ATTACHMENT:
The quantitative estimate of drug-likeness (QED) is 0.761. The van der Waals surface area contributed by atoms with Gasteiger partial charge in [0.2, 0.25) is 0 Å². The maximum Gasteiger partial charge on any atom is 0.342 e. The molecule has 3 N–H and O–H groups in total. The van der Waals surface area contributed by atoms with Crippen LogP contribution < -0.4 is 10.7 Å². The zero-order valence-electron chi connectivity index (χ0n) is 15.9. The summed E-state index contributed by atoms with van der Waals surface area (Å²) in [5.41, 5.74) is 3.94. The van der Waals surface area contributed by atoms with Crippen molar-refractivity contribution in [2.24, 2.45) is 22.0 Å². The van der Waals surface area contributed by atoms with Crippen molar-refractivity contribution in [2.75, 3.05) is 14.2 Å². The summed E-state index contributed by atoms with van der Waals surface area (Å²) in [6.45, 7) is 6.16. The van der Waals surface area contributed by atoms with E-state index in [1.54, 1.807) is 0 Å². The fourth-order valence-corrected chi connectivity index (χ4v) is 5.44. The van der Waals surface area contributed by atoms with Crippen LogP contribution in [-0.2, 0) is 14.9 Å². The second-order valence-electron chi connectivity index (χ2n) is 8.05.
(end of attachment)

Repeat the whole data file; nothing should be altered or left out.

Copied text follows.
The quantitative estimate of drug-likeness (QED) is 0.761. The van der Waals surface area contributed by atoms with Gasteiger partial charge in [0.2, 0.25) is 0 Å². The maximum Gasteiger partial charge on any atom is 0.342 e. The molecule has 3 N–H and O–H groups in total. The van der Waals surface area contributed by atoms with Crippen LogP contribution < -0.4 is 10.7 Å². The zero-order valence-electron chi connectivity index (χ0n) is 15.9. The summed E-state index contributed by atoms with van der Waals surface area (Å²) in [5.41, 5.74) is 3.94. The van der Waals surface area contributed by atoms with Crippen molar-refractivity contribution in [2.24, 2.45) is 22.0 Å². The van der Waals surface area contributed by atoms with Crippen molar-refractivity contribution in [2.75, 3.05) is 14.2 Å². The summed E-state index contributed by atoms with van der Waals surface area (Å²) in [6.45, 7) is 6.16. The van der Waals surface area contributed by atoms with E-state index in [1.54, 1.807) is 0 Å². The fourth-order valence-corrected chi connectivity index (χ4v) is 5.44. The van der Waals surface area contributed by atoms with Crippen LogP contribution in [-0.2, 0) is 14.9 Å². The second-order valence-electron chi connectivity index (χ2n) is 8.05.